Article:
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'It's vital:' New home sought for giving tree as Billings business closes

Pawlowski with Giving tree
Posted at 5:56 PM, Apr 10, 2024

BILLINGS - For the past five years, Liberty & Vine Country Store in downtown Billings has hosted a giving tree around the holidays, where community members could drop off donations for those battling cancer.

But now, the shop is closing its doors, and owner Amy Pawlowski is searching for a new place to host their tradition.

To fully understand why the giving tree means so much to Pawlowski, it's helpful to get a better sense of the business's roots.

Liberty & Vine offered customers a two-for-one experience, where they could purchase resale antiques or new goods brought in by vendors. The store had room for 30 booths, where vendors could come in and sell their goods.

"Our main focus of our store was decor and home goods," Pawlowski said. "They were one-of-a-kind items that were meaningful gifts and meaningful things to take home for yourself."

That unique setup is a big reason was a draw for the store in Billings, and Pawlowski attributed much of the store's success to their dedicated vendors. Among those was Sherri Johnson, who made large angels out of scrap metal.

"We had a mix from the old and the new and I think that appealed to a lot of people," Pawlowski said. "Liberty & Vine is popular because the things Sherri made were popular."

Pawlowski said that Johnson's booth was among the most visited in the store. But in 2019, she was diagnosed with terminal cancer, and the angels became more popular.

"Those angels flew out of the store because people realized that they weren't going to be an option in a year or so," Pawlowski said.

On the day Johnson died, Pawlowski bought an angel from her. It happened to be the last one she made and was placed on a Christmas tree.

"I wanted one for the store," Pawlowski said. "I can't put it into words. It's vital."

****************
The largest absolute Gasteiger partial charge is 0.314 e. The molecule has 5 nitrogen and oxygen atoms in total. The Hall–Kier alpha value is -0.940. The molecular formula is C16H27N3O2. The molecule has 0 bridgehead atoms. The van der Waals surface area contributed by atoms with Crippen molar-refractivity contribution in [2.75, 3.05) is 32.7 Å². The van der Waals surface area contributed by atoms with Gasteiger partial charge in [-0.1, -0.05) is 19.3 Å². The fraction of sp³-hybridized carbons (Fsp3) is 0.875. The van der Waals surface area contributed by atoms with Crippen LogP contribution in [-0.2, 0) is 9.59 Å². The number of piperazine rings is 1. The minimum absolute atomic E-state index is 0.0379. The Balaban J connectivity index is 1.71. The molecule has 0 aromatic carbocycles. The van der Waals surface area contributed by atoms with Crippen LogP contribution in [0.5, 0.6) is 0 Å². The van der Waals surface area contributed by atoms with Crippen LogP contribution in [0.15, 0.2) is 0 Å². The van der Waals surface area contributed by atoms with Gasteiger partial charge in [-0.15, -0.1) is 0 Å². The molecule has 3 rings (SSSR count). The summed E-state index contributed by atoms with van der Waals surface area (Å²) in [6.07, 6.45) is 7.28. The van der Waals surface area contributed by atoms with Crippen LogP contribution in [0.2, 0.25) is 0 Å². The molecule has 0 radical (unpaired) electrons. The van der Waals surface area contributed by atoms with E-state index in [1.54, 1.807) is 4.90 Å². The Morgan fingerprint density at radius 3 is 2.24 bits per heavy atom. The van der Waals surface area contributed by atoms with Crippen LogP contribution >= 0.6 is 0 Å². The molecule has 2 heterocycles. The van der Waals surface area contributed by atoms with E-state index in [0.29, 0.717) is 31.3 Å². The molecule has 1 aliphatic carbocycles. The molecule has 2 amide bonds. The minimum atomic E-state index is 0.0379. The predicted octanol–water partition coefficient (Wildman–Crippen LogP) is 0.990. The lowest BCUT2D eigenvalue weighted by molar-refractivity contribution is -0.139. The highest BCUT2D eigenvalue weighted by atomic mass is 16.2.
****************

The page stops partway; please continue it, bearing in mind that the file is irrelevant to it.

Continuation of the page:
Since then, that tree, which has a picture of Johnson at the top, has become an annual staple at the establishment. Liberty & Vine partnered with the Frontier Cancer Center, which got them in touch with patients, asking for their one wish.

Those wishes were placed on the tree each year as ornaments, and community members could grab them and deliver the wish back to the store in time for the holidays. Pawlowski said the giving tree was a hit from the start.

"That first year we had so many ornaments on the tree," Pawlowski said. "They were all gone by the end of the first day. It was wonderful. Reading those gifts and what people wanted was very fulfilling."

Among those helped by the tree was Billings resident Shelle Greene, who was given a gift during her battle with stage four throat cancer.

"It was very emotional to have people... sorry," Greene said between tears. "People care for you enough that they would do that for you."

The gesture was so impactful for Greene that she returned a year later to return the favor.

"I chose somebody off the tree," Greene said. "I wanted to return the gift and the prayer. It wasn't about the gift, it was just the fact that someone is thinking about you during a difficult time."

But now, with Pawlowski set to retire, Liberty & Vine is closing its doors. Pawlowski has been actively searching for a business to carry on the tradition of the giving tree and said she isn't worried that someone in Billings will step up.

"I believe it'll happen," Pawlowski said. "I'm never surprised at the spirit of our community when it comes to taking care of each other."

It's a tradition Pawlowski cares a lot for and one that honors someone who meant a lot to her.

"It's pretty cool that this tree lives on the way Sherri did," Pawlowski said. "She lived her life to help people until the end and that's how this tree is as well."